Cryptocurrencies in India: Corporate Holdings and Taxation
Updated: May 14, 2021
Position as on: 05 May, 2021
The Ministry of Corporate Affairs, Government of India, amended Schedule III of the Companies Act, 2013, with effect from 1st April, 2021, vide notification dated 24th March, 2021 (“the Amendment”). Companies will now have to disclose details such as amount of digital currencies (“digital currency” or “cryptocurrency”) held as on the reporting date, deposits or advances from any person for trading or investing in digital currencies and profit or loss on transactions involving cryptocurrencies, under the head “General Instructions for Preparation of Statement of Profit and Loss” in Paragraph 11 ‘Additional Information’.
The Amendment followed remarks from the Finance Minister, Nirmala Sitharaman, assuring digital currency stakeholders that India will not shut all options and will leave a window open for experiments in the digital currency space. The Finance Minister also noted that a lot of work is going on in the realm of fintech and blockchain in India and the Government will encourage this by adopting a calibrated position in the area of blockchain in particular, which is the underlying technology behind digital currencies.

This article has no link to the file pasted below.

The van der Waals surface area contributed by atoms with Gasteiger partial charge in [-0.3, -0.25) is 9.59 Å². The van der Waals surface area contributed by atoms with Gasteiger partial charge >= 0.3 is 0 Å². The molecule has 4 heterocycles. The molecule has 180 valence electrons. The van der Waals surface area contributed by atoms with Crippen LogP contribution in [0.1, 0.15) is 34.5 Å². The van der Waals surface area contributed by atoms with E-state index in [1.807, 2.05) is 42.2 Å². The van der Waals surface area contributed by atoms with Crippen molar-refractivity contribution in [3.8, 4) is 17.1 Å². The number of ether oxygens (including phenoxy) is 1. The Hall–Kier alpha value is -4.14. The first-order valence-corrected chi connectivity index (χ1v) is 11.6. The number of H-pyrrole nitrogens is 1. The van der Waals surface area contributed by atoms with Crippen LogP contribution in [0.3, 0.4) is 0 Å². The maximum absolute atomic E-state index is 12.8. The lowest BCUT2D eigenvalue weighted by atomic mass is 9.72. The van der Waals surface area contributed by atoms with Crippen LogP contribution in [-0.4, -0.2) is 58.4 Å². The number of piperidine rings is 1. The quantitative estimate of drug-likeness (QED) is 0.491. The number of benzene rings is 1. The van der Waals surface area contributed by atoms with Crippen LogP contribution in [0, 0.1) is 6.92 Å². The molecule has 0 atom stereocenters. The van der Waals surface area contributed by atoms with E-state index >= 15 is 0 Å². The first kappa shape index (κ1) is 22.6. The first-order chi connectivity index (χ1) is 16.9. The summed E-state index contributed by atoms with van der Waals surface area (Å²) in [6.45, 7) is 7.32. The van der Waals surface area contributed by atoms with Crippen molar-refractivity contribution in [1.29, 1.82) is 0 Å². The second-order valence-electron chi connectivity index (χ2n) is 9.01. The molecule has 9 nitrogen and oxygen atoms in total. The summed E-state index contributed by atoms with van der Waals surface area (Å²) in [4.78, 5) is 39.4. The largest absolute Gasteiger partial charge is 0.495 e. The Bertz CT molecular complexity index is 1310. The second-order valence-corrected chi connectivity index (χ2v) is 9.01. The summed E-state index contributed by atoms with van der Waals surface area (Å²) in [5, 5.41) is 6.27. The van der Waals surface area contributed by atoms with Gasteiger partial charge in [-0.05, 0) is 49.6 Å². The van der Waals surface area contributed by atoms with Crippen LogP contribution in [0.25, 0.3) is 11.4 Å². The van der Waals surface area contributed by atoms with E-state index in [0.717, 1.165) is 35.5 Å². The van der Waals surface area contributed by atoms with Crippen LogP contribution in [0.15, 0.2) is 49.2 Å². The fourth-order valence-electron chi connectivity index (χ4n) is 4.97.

It is important to understand that digital currencies are a form of virtual assets that have multifaceted use cases and are utilized for purposes other than just digital payments or investments. The reason why this should interest the Government is the way these virtual assets operate at present and the effect that lack of understanding or absence of regulatory compliances may have. Initially, virtual currencies were ideated as digital currencies complementing, or perhaps, replacing fiat currencies. With an exponential spurt in the development of blockchain, the use cases of these virtual assets have developed into providing real-world problem solving digital tools and digital infrastructure and not just as payment settlement mechanisms or investments.